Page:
We don’t seem to have an end game and that is the problem. So, let’s start out right off the bat with; what should be our endgame? Iran! Iran and the Shiites vs. the Saudi’s and the Sunnis is what should be the “big picture” for us to plan for. But we seemingly, under Mr. Obama’s direction, do not seem to be focused there. I think we are playing a dangerous game in the Middle East in any event without an end game. While it is commendable to see democracy flourish in an area of the world that in many cases is in the middle ages for all practical purposes, we must also pursue that which is ultimately in our national interest.
According to NPR, the Shias are a minority and comprise up to 15% of the world’s Muslim population. They are concentrated mainly in Iran, southern Iraq and Lebanon. The original split was a violent one, occurring after the death of Mohammed in 632 AD and centered on who was to succeed him. The Shia believed that the successor should come from the family of Mohammed, thus his cousin Ali and the Sunnis believed the successor should be decided upon by the Muslim population. The Sunnis won the day and chose the successor who was to become the successor and Caliph of the first Caliphate. Ali was chosen down the line and became the 4th Caliph, but soon thereafter, the first of several wars erupted between the Sunni and Shia and they would never again unite as a singular religion.
It is my belief that not all of the current uprisings are over democracy. Bahrain is about today’s potential battleground between Sunni and Shia. If anything blows, it will be a civil war, which not only has been fought before in the Middle East, but Bahrain will be the “Arch Duke Ferdinand” for this war (The spark that set off WWI). The protesters are universally Shiites, who represent approximately 60% of the population. If it does blow, the Saudis are already there with troops and the Iranians, are cackling like crows, egging on the Shia in Bahrain to take it to the streets. The problem here is that if Bahrain does blow up I can see Iran jumping in the fray “to protect their fellow Shia”. They can look forward to the same doctrine Obama honored, and thus de facto ratified, claiming that their right to do so stems from the UN “Responsibility to Protest” doctrine that allowed us to bomb Libya.
Contrary to the administration policy on Libya that country is important to our strategic interests and hopefully that is why we are there, but I doubt Obama factored that in. His dithering was a clear sign of a guy over his head. After all, Libya is not the streets of Chicago. Libya is important to the U.S. strategically for the following reasons:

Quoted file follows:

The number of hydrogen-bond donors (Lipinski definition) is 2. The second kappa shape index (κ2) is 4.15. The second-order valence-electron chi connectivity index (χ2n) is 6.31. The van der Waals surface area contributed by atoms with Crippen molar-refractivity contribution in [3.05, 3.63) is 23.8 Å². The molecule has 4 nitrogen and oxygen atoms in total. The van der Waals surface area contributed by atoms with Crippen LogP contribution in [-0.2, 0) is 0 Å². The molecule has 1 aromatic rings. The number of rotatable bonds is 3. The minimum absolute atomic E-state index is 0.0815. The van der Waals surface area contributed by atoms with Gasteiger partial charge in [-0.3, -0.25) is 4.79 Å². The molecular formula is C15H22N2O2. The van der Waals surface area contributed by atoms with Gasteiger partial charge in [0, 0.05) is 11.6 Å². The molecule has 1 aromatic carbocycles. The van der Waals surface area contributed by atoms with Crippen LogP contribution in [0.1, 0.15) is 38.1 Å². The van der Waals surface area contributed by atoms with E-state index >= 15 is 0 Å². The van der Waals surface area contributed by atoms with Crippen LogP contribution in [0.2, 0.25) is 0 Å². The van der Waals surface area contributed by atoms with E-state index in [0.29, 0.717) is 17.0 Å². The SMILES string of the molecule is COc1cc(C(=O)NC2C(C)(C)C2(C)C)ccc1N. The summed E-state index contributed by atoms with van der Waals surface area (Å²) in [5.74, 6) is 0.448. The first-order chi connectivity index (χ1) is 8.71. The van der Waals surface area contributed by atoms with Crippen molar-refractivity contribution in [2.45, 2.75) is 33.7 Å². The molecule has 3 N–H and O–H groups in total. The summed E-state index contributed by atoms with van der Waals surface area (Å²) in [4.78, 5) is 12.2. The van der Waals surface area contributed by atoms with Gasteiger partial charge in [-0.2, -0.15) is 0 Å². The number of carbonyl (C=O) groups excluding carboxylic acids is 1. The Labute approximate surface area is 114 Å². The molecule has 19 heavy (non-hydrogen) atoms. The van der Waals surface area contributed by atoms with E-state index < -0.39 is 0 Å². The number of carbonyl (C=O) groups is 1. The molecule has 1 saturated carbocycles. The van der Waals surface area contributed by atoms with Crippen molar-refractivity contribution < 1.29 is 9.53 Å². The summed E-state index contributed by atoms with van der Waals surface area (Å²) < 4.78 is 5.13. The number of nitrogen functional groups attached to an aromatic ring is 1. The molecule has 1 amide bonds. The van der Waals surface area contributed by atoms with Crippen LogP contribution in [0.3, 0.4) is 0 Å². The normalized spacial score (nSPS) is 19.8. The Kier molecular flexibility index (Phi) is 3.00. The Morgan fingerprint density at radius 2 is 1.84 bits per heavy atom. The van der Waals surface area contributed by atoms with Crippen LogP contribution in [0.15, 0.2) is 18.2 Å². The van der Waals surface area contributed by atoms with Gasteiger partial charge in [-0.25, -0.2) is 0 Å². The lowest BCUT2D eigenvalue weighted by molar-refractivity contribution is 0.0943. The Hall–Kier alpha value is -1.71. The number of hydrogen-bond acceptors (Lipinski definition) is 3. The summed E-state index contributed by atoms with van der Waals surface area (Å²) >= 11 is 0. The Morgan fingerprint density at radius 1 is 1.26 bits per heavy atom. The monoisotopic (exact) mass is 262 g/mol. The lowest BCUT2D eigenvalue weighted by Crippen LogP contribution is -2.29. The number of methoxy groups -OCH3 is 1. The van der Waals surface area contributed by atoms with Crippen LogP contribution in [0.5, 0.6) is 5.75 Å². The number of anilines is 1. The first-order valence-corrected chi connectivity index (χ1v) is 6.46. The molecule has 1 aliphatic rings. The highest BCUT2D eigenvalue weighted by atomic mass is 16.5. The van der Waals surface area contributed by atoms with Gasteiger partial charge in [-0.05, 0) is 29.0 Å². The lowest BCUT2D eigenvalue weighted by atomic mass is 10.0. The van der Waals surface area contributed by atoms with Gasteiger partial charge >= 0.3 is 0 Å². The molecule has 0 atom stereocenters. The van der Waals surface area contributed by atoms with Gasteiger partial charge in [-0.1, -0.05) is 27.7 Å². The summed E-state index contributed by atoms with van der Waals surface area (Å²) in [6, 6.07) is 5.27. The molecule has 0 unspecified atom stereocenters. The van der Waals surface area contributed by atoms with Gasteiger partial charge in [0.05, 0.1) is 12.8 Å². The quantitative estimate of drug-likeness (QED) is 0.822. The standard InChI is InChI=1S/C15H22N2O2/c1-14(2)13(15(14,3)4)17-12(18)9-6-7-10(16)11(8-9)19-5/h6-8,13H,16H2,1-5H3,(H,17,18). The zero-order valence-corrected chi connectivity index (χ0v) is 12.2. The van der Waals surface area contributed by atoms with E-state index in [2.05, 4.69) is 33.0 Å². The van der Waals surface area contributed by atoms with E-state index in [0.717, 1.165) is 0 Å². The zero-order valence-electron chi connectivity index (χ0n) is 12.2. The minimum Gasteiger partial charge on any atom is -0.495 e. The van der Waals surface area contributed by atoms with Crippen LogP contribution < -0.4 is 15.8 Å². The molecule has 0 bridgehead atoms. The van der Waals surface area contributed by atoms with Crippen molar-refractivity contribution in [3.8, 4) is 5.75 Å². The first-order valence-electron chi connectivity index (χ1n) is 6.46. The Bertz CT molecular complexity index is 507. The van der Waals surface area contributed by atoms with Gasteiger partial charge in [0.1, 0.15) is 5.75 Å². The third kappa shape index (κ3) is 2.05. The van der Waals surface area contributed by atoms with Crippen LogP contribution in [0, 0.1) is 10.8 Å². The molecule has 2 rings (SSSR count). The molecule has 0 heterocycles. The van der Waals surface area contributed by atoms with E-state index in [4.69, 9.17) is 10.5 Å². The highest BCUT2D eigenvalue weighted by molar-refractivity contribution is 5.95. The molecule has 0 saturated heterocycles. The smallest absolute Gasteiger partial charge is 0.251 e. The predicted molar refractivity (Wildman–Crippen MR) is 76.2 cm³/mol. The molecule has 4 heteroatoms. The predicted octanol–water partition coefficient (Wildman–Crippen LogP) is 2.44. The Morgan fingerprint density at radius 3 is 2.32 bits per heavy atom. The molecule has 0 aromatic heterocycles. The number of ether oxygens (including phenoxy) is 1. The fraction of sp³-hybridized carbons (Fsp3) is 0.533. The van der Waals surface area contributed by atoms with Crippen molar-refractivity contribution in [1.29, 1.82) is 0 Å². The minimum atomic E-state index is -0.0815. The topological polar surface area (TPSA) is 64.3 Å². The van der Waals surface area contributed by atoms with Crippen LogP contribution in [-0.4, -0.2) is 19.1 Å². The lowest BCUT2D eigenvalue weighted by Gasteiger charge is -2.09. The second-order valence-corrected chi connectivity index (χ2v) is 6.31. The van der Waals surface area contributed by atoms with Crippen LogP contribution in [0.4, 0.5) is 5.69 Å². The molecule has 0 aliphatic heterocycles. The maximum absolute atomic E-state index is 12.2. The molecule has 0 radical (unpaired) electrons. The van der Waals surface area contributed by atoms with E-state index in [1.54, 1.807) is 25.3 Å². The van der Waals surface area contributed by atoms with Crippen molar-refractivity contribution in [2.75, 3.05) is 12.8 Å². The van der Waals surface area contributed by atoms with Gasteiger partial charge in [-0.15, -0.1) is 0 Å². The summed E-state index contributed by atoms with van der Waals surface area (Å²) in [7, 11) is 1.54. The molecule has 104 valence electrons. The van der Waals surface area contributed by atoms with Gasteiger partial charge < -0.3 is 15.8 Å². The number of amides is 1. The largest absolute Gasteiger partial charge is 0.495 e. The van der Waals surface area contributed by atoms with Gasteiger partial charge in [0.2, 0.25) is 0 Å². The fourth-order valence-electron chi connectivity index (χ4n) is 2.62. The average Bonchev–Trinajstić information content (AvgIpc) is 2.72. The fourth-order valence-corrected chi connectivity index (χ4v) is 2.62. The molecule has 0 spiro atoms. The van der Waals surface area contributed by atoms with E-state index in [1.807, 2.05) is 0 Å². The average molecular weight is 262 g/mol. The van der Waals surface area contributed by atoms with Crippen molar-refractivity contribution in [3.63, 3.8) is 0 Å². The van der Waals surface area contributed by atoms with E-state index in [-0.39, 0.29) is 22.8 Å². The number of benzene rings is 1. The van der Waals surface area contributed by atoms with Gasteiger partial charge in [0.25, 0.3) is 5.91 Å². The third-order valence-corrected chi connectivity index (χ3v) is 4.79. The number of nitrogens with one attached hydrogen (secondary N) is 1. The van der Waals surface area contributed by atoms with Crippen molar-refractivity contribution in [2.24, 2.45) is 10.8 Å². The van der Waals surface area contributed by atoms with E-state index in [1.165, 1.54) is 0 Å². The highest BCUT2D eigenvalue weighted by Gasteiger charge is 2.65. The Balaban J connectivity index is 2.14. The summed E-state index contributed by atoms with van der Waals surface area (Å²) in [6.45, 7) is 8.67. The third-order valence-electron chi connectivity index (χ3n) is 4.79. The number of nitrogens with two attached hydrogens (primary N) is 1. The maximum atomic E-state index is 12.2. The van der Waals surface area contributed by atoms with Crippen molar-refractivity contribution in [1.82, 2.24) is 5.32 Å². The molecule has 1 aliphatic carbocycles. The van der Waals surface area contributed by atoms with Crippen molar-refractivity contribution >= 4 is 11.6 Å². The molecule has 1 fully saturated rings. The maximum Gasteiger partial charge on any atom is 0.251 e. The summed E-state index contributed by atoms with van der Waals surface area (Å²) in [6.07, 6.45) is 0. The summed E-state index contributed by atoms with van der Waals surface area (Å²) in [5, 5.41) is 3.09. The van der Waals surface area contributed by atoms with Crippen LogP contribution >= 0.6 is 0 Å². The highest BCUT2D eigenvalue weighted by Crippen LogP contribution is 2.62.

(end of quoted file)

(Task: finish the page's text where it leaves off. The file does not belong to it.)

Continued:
1: All eyes in the Middle East are watching our moves and then gauging their own policies against what they see us do and how we react. It is like a chess game and we need to be playing it many moves ahead.
2: We need to have a game plan to include, should push come to shove, knowing which side we are on. It clearly must be the Sunni’s as they represent 85% of the Moslem population in the world.
3: Most of the oil in the Middle East is in Sunni hands (although with surrounding populations in those towns, mostly Shia).
4: Iran is the sworn enemy of the west, sworn to destroy Israel and a rogue nation who is meddling to no good end everywhere it can.
What should we do about “boots on the ground”? Well let’s hope that Gaddafi’s forces are true to form and they will cut and run once they are attacked. But what if not, then I believe we should encourage our Arab and Western allies to install “boots on the ground” and let them do the dirty work for once. Where we do need to have “boots on the ground” and right away, is Benghazi. Those boots need to be advisers and consults from the U.S. rather than attack forces, in order to first clarify the intentions of the people fighting Gaddafi and then if we are satisfied that we are not building a bigger threat down the road, advise these groups on how to establish a new government and run it, as for forty years, they were not allowed to participate in government and will lack sufficient expertise.
We need also to step up to the plate and formally recognize this new Libyan government, as the only legitimate one in the country and reasonably arm them so they can fight their own fight. We need to do so for all the right reasons, but also because this is a Sunni nation and we want them as a friend of America and not a foe. Despite our recently past relations with Gaddafi, this dog was never our friend.
The bottom line is we need to keep our eye on the ball and plan our end game so that we are prepared to deal with the ultimate issue of the area and that is the potential flame of an area wide war or worse, whether ignited in Bahrain or elsewhere in the Middle East. Right now we need a Chess Master such as Fisher or Kasparov in our administration, as the strategies required will be complex to say the least.